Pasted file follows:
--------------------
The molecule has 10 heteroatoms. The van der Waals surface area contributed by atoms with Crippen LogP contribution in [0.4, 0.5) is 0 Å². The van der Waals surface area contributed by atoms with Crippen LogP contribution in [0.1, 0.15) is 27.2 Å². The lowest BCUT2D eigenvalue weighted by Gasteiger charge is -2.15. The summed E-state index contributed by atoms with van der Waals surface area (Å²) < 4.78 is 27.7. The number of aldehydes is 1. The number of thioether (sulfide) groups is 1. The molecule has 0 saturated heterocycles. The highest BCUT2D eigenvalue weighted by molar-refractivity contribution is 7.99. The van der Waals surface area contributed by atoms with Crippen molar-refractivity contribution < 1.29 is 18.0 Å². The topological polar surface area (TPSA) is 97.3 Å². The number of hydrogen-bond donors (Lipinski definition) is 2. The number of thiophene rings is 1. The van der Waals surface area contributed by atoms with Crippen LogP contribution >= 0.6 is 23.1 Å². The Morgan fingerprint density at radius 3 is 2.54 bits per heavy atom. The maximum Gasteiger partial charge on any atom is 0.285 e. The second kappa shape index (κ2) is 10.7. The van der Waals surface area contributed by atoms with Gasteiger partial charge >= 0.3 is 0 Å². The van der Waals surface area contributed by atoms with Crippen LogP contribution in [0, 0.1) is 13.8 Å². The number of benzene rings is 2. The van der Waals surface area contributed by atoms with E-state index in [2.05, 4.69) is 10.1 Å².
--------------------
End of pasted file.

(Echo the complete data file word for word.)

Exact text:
The molecule has 10 heteroatoms. The van der Waals surface area contributed by atoms with Crippen LogP contribution in [0.4, 0.5) is 0 Å². The van der Waals surface area contributed by atoms with Crippen LogP contribution in [0.1, 0.15) is 27.2 Å². The lowest BCUT2D eigenvalue weighted by Gasteiger charge is -2.15. The summed E-state index contributed by atoms with van der Waals surface area (Å²) < 4.78 is 27.7. The number of aldehydes is 1. The number of thioether (sulfide) groups is 1. The molecule has 0 saturated heterocycles. The highest BCUT2D eigenvalue weighted by molar-refractivity contribution is 7.99. The van der Waals surface area contributed by atoms with Crippen molar-refractivity contribution < 1.29 is 18.0 Å². The topological polar surface area (TPSA) is 97.3 Å². The number of hydrogen-bond donors (Lipinski definition) is 2. The number of thiophene rings is 1. The van der Waals surface area contributed by atoms with Crippen LogP contribution >= 0.6 is 23.1 Å². The Morgan fingerprint density at radius 3 is 2.54 bits per heavy atom. The maximum Gasteiger partial charge on any atom is 0.285 e. The second kappa shape index (κ2) is 10.7. The van der Waals surface area contributed by atoms with Gasteiger partial charge >= 0.3 is 0 Å². The van der Waals surface area contributed by atoms with Crippen LogP contribution in [0, 0.1) is 13.8 Å². The number of benzene rings is 2. The van der Waals surface area contributed by atoms with E-state index in [2.05, 4.69) is 10.1 Å².